We cycled over to the Shueishe Visitors Center... it's just a short distance not long enough to burn of our breakfast... Haha! We were hoping to catch a bus to Shuili, instead we got talked into taking a van by one of the glib operators.


Thank goodness we took the van instead of cycling, the route down hill was with multiple sharp and steep bends. From the van we did get a good view of the valleys though.


At Shuili, mingling with some local boys while waiting for the train.


Shuili Station is one of those smaller stations that have a bike crossing over the railways tracks. Some other stations have such crossings too, just look out for a bicycle icon sign. The use of such crossing is up to the discretion of the station master though.
Here we are strolling across the tracks ala Beatles Abbey Road style 😍.



On board the train, Anne doing a cabaret dancing girl pose... Hah! No cycling so she's getting a bit bored!


At Ershui Station we stopped to get a connecting train. Here comes the tricky part... at most small stations there are no lifts; and this one here don't have a bike crossing. So it's carrying our bikes and luggage down two flights of stairs and then up another two on the other side.... Puff! PUFF!


12:00 noon - Happiness! At Dounan we unpacked our bikes and got ready to ride! But first a shot of our bikes with a yellow locomotive in front of the station.... Sorry, no Yellow Submarine for more Beatles mania.


It was good to be cycling again... but then our stomachs were calling out "Heh-ku Pai-yoh!" That's a phrase we picked up from our Korean tours. Yup! You guessed it right, it means "I am hungry."
Not too far away we rode pass a lamb butcher shop thinking that it was odd that they were still opened at noon, way past marketing time. Hey! They are not selling to the housewives, they are selling fresh lamb for patrons of their adjacent restaurant. One can go to this stall and select preferred cuts for eating next door!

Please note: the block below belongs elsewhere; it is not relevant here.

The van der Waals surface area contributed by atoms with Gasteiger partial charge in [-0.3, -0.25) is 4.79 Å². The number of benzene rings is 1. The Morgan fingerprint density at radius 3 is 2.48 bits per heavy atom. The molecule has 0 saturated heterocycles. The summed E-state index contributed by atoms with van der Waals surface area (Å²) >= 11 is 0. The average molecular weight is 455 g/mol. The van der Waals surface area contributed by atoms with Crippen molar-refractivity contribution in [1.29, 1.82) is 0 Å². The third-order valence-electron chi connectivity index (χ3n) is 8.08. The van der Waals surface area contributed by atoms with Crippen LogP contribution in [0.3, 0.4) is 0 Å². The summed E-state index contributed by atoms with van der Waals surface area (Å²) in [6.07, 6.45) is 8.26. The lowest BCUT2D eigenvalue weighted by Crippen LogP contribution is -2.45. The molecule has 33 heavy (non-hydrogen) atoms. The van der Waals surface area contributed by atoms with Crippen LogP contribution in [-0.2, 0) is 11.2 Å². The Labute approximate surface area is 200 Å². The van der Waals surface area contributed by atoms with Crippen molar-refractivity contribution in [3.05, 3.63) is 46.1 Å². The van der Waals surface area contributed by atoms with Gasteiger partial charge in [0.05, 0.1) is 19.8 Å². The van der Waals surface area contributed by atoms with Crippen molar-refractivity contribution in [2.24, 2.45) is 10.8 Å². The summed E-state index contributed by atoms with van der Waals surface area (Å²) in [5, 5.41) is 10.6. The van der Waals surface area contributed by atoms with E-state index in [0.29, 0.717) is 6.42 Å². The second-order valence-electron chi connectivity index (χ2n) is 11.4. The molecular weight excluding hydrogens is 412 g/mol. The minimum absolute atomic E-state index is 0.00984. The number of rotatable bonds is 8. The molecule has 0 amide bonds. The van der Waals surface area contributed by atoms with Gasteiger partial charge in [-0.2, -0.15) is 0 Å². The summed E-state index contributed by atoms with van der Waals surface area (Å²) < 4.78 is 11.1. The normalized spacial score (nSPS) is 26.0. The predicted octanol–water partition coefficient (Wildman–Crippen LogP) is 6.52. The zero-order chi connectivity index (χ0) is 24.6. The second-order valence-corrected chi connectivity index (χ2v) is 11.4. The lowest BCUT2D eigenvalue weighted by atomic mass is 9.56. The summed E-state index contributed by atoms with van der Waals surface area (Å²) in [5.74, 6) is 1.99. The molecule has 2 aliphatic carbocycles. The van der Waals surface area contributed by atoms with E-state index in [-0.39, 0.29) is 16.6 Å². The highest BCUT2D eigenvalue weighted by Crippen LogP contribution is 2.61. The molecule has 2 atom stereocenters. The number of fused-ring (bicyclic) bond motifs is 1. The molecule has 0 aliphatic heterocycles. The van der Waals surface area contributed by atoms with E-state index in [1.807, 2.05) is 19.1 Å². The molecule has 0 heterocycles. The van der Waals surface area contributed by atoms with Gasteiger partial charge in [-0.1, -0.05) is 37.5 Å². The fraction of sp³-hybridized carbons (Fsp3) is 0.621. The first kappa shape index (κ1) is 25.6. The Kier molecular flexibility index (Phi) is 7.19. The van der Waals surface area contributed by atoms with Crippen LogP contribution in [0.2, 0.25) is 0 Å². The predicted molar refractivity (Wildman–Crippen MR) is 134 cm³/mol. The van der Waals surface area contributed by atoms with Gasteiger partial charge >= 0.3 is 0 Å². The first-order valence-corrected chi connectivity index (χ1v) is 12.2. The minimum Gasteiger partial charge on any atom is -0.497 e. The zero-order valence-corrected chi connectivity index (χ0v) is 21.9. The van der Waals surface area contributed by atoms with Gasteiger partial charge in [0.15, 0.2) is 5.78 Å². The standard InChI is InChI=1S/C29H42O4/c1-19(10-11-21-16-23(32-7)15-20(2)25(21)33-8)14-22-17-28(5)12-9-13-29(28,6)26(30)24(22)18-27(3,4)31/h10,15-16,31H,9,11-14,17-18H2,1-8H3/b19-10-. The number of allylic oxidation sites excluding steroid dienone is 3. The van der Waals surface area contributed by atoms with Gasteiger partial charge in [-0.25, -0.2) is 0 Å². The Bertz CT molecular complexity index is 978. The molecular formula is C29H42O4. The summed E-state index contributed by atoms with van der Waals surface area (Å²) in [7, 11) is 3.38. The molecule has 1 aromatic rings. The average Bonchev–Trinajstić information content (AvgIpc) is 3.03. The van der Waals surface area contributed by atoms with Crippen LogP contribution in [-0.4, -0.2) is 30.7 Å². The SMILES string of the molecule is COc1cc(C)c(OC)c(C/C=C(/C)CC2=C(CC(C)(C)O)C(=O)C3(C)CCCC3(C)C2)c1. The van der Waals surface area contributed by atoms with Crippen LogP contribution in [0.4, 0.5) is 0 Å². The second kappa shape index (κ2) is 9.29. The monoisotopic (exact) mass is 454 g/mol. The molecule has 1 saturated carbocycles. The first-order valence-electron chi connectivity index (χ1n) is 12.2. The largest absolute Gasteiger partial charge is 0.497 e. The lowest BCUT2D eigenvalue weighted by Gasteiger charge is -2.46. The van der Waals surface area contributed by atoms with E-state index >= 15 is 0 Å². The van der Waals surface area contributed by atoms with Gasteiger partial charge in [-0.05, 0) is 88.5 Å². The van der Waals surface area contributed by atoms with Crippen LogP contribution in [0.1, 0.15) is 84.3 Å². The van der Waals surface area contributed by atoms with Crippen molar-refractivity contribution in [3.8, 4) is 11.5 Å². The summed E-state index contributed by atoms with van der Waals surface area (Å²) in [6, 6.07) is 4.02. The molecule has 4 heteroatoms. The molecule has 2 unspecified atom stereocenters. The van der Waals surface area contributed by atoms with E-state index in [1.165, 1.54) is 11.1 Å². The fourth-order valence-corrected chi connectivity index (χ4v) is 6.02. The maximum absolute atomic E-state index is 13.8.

The lamb hot pot served with plates of misua.
The restaurant is called 日日興現宰羊肉爐; which Google translate to "Lamb meat stove is emerging day by day" whatever that means. It's cuts of lamb from the stall cooked in a hot pot, slowly simmering it until the strong lamb flavor permeates into the soup. It's eaten with misua; pour the soup into a bowl of the misua and it tastes like heaven!


One of the side dishes served here were these lamb shanks. It's not to be put into the soup but rather eaten for the marrow inside. The restaurant provides straws for patrons to suck out the marrow... sounds a bit vampire-ish 😈.

(..... view more of the Lamb Hot Pot)


Up ahead is the Chiayi Performing Arts Center, It's a hybrid building with red western arches and Chinese roofs.
(Okay.. okay... we did not stop here, just rode by. I am just putting this photo in to show that we did do some cycling!)



As we neared Minxiong, we saw a large crowd gathered in front. We thought an accident had happened; but the people were waiting for their turn to move in a procession. They were all dressed up in elaborate period Chinese costumes. Lucky us, we had caught the local version of a Nine-Emperor Gods Festival parade! These young guys even had colorful masks on.


Next to them were these young girls dressed like ladies-in-waiting ready to perform in front of the emperor.


We were lucky that we were on bicycles and could follow the procession as it moved on; if we were driving then we would have been stuck as the parade occupied almost the whole width of the street. The masked guys are now looking more serious as they took part in the parade, no more smiles, no more happy finger greetings.